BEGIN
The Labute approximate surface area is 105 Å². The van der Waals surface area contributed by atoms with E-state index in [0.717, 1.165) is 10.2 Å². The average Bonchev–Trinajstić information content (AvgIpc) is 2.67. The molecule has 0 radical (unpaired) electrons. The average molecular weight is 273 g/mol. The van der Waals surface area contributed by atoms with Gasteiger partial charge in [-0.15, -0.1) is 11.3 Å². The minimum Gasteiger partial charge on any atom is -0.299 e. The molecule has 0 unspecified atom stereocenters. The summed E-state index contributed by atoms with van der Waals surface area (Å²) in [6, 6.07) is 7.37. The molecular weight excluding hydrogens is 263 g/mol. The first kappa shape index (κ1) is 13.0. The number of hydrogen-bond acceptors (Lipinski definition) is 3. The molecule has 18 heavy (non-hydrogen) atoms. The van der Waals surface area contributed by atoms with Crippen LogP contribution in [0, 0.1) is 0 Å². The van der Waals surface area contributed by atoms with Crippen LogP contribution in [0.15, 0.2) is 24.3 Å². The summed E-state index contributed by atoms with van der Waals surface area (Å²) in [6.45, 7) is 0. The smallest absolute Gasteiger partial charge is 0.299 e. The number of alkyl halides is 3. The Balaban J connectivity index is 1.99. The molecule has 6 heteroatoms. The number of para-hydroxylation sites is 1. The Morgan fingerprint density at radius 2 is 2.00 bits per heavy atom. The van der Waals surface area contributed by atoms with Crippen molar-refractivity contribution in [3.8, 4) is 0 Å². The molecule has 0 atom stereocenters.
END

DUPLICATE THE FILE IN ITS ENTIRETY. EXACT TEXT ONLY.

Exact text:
The Labute approximate surface area is 105 Å². The van der Waals surface area contributed by atoms with E-state index in [0.717, 1.165) is 10.2 Å². The average Bonchev–Trinajstić information content (AvgIpc) is 2.67. The molecule has 0 radical (unpaired) electrons. The average molecular weight is 273 g/mol. The van der Waals surface area contributed by atoms with Gasteiger partial charge in [-0.15, -0.1) is 11.3 Å². The minimum Gasteiger partial charge on any atom is -0.299 e. The molecule has 0 unspecified atom stereocenters. The summed E-state index contributed by atoms with van der Waals surface area (Å²) in [6, 6.07) is 7.37. The molecular weight excluding hydrogens is 263 g/mol. The first kappa shape index (κ1) is 13.0. The number of hydrogen-bond acceptors (Lipinski definition) is 3. The molecule has 18 heavy (non-hydrogen) atoms. The van der Waals surface area contributed by atoms with Crippen LogP contribution in [0, 0.1) is 0 Å². The van der Waals surface area contributed by atoms with Crippen LogP contribution in [0.15, 0.2) is 24.3 Å². The summed E-state index contributed by atoms with van der Waals surface area (Å²) in [6.45, 7) is 0. The smallest absolute Gasteiger partial charge is 0.299 e. The number of alkyl halides is 3. The Balaban J connectivity index is 1.99. The molecule has 6 heteroatoms. The number of para-hydroxylation sites is 1. The Morgan fingerprint density at radius 2 is 2.00 bits per heavy atom. The van der Waals surface area contributed by atoms with Crippen molar-refractivity contribution in [3.8, 4) is 0 Å². The molecule has 0 atom stereocenters.